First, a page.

Martin Wiesmann and Friedhelm Wiesmann, two German brothers with a passion for vehicles, created Wiesmann. And hand-built custom convertibles and coupes are the company's expertise. Their company aims to construct a car that "clings to the road like geckos to a wall," which is displayed in their corporate logo.
Wiesmann started as a custom hard-top producer for convertibles, and they continue to do so today. The company began in 1985 when the two brothers discovered that the sports vehicles on show at the Essen Motor Show lacked one of the most crucial traits in their opinion: passion. As a result, they started on a journey to develop their own sports car with a fascinating old-fashioned style and cutting-edge technology.
They established their first facility in 1988 and made their first appearance as a vehicle builder at that year's Essen Motor Show. Then, two years later, the business presented its first car: the Wiesmann MF30 Roadster. BMW supplied the car's engine and gearbox components, and Wiesmann opted to continue working with BMW because of the model's quick success on the German market.
Let’s take a deep dive into the Wiesmann MF30
The MF30's Design
The date of when the automobile got released is a little imprecise; therefore, if we're estimating, then it was between 1990-1993. MF stands for Martin Friedhelm, the brother's name, but there's no obvious explanation for what the "30" represents.
The car's chassis comprises a hot-dipped galvanized steel pipe structure with an aluminum finish, with fiberglass-composite panels creating a curved and distinctive body. The 3860 mm length car weights as little as 1.080 kg as a consequence. The car has the BMW's M54 i6 engine, which was previously seen in the BMW 530i E60 (2003–2005).
Wiesmann claimed a max speed of 143 mph and a time of 5.9 seconds to reach 62 mph 100 from a standstill, although they made it obvious that the vehicle is a cruiser rather than a record-breaking machine on the Autobahn.
The engine was the only one available at the time. Customers had the choice to pick between three different gearboxes. With the limited engine choices, Wiesmann made sure the interior was entirely adjustable, with the caveat that Wiesmann could not fit current safety precautions such as an airbag system.
The MF3: The Car That Continued The MF30's Legacy
The MF3 Roadster is the ideal nostalgia vehicle, particularly for those who want to relive the golden days of roadster racing, when they were more than simply gigantic engine monsters. The car can go from 0-62 mph in 4.4 seconds, and it has a top speed of 158 mph.
The vehicle displays a classic design from bygone ages. A laminated windshield, hand-wound windows composed of safety glass, green-tinted glass, a mechanical fabric hood, and a free choice of exterior paint finishes make up the car's body.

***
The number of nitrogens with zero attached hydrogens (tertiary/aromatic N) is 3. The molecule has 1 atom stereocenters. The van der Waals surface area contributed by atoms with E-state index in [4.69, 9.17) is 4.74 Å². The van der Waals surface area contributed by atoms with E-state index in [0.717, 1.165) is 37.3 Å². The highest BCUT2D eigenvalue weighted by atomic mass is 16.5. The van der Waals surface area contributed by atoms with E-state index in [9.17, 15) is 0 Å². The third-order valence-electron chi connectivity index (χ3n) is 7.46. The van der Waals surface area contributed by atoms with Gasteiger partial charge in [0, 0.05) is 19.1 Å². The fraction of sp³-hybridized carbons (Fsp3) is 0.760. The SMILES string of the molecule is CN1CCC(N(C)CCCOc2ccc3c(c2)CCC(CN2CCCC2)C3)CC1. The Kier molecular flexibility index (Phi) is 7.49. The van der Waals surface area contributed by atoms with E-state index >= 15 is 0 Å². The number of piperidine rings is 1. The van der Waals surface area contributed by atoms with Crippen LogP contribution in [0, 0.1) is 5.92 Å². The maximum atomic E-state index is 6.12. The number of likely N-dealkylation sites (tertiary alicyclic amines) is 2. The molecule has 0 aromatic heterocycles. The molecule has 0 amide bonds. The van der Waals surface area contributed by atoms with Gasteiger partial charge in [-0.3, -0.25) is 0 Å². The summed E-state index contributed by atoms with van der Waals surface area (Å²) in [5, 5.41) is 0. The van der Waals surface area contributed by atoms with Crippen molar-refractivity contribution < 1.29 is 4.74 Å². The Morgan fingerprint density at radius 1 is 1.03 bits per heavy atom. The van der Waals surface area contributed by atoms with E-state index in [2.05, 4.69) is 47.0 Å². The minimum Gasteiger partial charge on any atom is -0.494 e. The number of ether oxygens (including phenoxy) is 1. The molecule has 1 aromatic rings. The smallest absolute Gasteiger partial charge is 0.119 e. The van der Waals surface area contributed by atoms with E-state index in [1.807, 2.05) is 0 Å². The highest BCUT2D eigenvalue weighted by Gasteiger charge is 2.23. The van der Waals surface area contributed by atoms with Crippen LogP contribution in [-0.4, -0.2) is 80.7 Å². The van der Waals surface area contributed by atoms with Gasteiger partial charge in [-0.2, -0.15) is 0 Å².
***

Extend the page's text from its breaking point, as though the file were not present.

It has a customized interior with over 400 different types of leather for every nook and crevice of the car and a cockpit lighting arrangement. The interior doesn't contain any carbon fiber, but you may pack it with as much leather.
The Wiesmann MF3 Roadster has a 3.2-liter in-line six-cylinder engine that produces 343 horsepower and 269 lb/ft of torque. This engine comes with a five-speed manual transmission or a six-speed manual transmission.
The MF3 Roadster safety features integrated side-impact protection, steering, power steering with variable steering assistance, an EWS II immobilizer, three-point safety seat belts, and ABS and DSC systems.
The major difference between the MF3 and its predecessor is the engine. The MF3 has an S54 rather than an M54 in the newer vehicle. The Wiesmann MF3 Roadster is a one-of-a-kind blend of the old and new school. As a result, comparing it to similar automobiles is difficult. The MF3 Roadster will put you back around $95,700.
Future Plans For Wiesmann
Wiesmann supporters got excited when project gecko got revealed in 2019, considering that the company had been on hiatus since 2014 and no one had heard from them. They went silent after the revelation and have subsequently notified their followers that a new sports car will come later this year, with the code name Project Gecko currently circulating.
The aesthetic of the Project Gecko is comparable to that of older Wiesmann models. It has a retro appeal with a broad nose and arching roofline to generate classic sports car styling. Bulbous fenders and faultless shaping give the automobile a classic appeal. The rear deck comes with a fixed-wing, and the exhausts are incorporated into the bumper. There was a rumor that some of its body panels were to incorporate carbon fiber to keep the weight down.
Roheen Berry, the owner of Wiesmann, is optimistic about the project. Berry claims in a press statement that the automobile will "electrify" Wiesmann. The name of this new project is "Thunderball," which leads admirers to believe it would be an electric car.
Another speculation regarding the car is that it will come with an automatic gearbox. Because the prototype is using an automatic transmission, another factor is that the GT MF5 and GT MF4, Wiesmann's last two vehicles, both featured just 6-speed automatic gearboxes.